The team that made this movie is truly insane too: produced by Peter Jackson (director of The Lord of the Rings), music by John Williams, and a script by Edgar Wright (Scott Pilgrim and Baby Driver) and Steven Moffat (Doctor Who and Sherlock).
4. The Before trilogy (1995, 2004, 2013)
Relationships can be hard, beautiful, messy and wonderful. The Before trilogy explores stages of relationships over an 18-year period. These movies are breathtaking and incredibly engaging – even if the plot of all three mostly involve two characters connecting through conversation.
Ethan Hawke and Julie Delpy star in the trilogy, and it’s easy to forget they’re acting most of the time. You believe in these characters and want them to find happiness. Their story begins in Before Sunrise when they meet on a train and spontaneously get off in Vienna to spend the day together. It’s so simple, yet the main characters are so complex and interesting, connecting through shared experiences and learning through their differences.
Two sequels, Before Sunset and Before Midnight, each come nine years after the previous installment. I won’t spoil how the story unfolds, but the Before trilogy is a beautiful journey through time and love, showcasing the highs and lows of relationships and the balance between the reality and hope of living a life together.
5. Sunset Boulevard (1950)
“All right, Mr. DeMille…I’m ready for my closeup.”
There’s something so mesmerizing about classic Hollywood. Sunset Boulevard shows both the glory and darkness of the early days of the industry. Former silent movie star Norma Desmond looks to make her grand comeback to talking pictures with the help of a young screenwriter. Full of questions about pride, jealousy, success, relevancy and holding onto the past, Sunset Boulevard is truly one of the greatest movies of all time.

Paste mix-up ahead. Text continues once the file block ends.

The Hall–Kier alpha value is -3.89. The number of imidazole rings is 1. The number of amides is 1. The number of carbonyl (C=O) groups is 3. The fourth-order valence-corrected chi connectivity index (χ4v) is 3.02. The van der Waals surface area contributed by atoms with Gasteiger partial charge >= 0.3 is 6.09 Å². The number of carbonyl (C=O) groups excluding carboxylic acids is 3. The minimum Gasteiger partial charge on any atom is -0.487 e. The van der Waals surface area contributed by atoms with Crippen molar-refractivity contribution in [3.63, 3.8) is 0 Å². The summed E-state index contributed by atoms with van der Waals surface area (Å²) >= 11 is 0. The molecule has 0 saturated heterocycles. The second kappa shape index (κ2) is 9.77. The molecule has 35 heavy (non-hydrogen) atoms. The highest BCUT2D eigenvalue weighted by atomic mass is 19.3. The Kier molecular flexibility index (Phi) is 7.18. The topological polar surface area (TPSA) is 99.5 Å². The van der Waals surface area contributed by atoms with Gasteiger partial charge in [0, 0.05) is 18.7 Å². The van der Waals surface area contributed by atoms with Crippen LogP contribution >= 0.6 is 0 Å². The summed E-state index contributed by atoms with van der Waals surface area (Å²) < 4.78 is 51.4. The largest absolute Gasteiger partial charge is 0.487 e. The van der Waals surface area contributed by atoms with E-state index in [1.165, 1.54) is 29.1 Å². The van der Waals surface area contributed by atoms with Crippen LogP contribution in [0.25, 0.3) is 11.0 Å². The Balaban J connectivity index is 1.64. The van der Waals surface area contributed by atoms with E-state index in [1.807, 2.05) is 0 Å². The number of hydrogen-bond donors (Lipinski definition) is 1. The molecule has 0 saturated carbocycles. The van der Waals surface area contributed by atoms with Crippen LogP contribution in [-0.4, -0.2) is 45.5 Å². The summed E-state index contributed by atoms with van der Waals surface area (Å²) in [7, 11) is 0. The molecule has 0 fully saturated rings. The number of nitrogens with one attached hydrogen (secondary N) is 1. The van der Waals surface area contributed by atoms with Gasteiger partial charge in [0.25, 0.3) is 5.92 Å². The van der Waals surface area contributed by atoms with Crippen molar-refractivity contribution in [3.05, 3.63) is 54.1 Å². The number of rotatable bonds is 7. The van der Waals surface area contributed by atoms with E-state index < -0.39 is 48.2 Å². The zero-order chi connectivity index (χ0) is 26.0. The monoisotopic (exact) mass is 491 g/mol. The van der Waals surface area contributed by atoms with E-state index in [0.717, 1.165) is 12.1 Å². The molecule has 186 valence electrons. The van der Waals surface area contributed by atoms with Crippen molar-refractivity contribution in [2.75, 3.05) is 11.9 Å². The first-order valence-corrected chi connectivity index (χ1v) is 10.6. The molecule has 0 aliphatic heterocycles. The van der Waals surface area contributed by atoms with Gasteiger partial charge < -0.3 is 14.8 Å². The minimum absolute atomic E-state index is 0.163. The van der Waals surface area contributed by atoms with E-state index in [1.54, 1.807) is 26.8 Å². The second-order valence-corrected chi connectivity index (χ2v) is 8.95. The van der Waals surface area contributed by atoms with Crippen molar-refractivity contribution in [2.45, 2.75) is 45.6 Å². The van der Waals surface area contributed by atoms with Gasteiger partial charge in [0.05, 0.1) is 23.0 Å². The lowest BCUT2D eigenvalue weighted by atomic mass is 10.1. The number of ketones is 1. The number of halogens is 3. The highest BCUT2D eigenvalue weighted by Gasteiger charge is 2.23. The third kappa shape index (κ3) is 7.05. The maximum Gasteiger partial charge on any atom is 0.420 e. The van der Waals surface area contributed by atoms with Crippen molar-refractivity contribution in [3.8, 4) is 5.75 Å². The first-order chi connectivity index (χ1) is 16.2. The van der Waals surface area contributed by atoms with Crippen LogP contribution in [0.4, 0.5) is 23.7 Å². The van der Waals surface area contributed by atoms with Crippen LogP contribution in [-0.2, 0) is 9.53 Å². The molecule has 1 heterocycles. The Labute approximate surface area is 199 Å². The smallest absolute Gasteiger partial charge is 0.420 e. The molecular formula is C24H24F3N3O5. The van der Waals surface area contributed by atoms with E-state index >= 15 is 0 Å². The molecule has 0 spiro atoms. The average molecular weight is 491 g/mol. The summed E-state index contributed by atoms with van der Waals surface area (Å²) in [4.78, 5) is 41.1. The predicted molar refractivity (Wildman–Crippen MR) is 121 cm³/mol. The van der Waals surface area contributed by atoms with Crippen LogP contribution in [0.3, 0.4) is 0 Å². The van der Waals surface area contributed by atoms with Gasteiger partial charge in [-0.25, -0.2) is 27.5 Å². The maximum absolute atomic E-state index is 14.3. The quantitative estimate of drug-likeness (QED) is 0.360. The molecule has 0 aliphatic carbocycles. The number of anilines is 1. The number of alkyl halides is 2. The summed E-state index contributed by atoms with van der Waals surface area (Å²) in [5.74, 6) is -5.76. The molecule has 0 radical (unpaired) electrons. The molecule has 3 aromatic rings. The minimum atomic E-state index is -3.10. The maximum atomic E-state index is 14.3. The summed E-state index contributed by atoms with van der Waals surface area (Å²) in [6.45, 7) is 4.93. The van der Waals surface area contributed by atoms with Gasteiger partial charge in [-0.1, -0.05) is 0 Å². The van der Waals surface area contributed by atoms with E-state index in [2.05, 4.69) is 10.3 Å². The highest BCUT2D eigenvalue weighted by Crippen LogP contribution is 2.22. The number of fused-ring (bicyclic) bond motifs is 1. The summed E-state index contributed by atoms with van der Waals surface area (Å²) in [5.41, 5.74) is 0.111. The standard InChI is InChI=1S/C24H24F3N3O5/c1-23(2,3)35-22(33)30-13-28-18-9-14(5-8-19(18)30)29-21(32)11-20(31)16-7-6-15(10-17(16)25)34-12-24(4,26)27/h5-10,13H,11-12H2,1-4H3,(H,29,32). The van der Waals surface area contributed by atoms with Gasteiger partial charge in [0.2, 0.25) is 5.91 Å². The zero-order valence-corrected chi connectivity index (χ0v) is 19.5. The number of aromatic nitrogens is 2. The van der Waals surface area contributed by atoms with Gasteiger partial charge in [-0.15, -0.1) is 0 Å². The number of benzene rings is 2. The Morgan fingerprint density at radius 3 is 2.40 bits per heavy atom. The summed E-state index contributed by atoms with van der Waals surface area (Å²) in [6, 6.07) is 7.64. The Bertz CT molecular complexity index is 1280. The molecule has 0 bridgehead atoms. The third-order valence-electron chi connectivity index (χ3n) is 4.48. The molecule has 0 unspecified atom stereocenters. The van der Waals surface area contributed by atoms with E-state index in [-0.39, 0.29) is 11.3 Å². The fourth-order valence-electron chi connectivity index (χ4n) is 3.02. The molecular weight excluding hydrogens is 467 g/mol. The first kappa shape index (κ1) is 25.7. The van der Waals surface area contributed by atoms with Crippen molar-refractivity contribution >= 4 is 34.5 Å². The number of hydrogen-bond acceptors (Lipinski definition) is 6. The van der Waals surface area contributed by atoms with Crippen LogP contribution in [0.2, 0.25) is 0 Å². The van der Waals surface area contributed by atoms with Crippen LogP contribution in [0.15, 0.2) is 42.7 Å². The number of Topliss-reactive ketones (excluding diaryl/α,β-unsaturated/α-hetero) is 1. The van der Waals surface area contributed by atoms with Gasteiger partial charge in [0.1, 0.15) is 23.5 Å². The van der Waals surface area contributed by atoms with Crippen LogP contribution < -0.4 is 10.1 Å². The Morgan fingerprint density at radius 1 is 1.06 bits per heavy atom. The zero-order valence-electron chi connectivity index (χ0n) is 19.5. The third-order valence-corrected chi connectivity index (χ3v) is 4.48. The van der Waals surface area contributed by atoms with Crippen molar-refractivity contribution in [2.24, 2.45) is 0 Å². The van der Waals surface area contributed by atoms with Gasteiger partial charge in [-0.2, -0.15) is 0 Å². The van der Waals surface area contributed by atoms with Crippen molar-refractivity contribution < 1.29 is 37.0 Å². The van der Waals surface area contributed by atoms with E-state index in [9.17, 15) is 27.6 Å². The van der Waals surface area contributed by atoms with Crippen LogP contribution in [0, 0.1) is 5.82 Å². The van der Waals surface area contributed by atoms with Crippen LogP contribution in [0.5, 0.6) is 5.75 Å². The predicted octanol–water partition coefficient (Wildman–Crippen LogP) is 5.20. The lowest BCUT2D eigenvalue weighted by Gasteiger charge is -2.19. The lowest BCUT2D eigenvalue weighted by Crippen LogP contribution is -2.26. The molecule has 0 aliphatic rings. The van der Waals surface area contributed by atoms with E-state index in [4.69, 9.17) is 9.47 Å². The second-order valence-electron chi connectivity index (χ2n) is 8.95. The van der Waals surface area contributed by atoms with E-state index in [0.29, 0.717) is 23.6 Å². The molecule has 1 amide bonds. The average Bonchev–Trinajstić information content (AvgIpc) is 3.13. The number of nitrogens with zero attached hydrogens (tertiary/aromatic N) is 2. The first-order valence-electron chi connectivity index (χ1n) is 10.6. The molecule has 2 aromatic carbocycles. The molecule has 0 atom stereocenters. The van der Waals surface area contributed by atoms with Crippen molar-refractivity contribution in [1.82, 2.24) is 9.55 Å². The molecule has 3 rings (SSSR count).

6. Pride & Prejudice (2005)
Two movies on my list come from the Kiera Knightley-led period drama hall of fame. Knightly is the undisputed queen of the genre, and Pride & Prejudice is one of her best. Based on the famous Jane Austen novel, it’s one of the greatest stories ever told, and Knightley and the rest of the cast bring such a joy and warmth to the story.
Matthew Macfayden’s Mr. Darcy is almost cartoonishly cold at the beginning, but the way he slowly thaws thanks to Knightley’s Elizabeth Bennet is truly wonderful. So much can be said by a look or the flex of a hand. And the world surrounding these two is just as delightful, from the gruff but supportive father of five girls, to the nervous suitor, to the rebellious younger sister. All told with the most gorgeous sets, costumes and locations you’ve ever seen.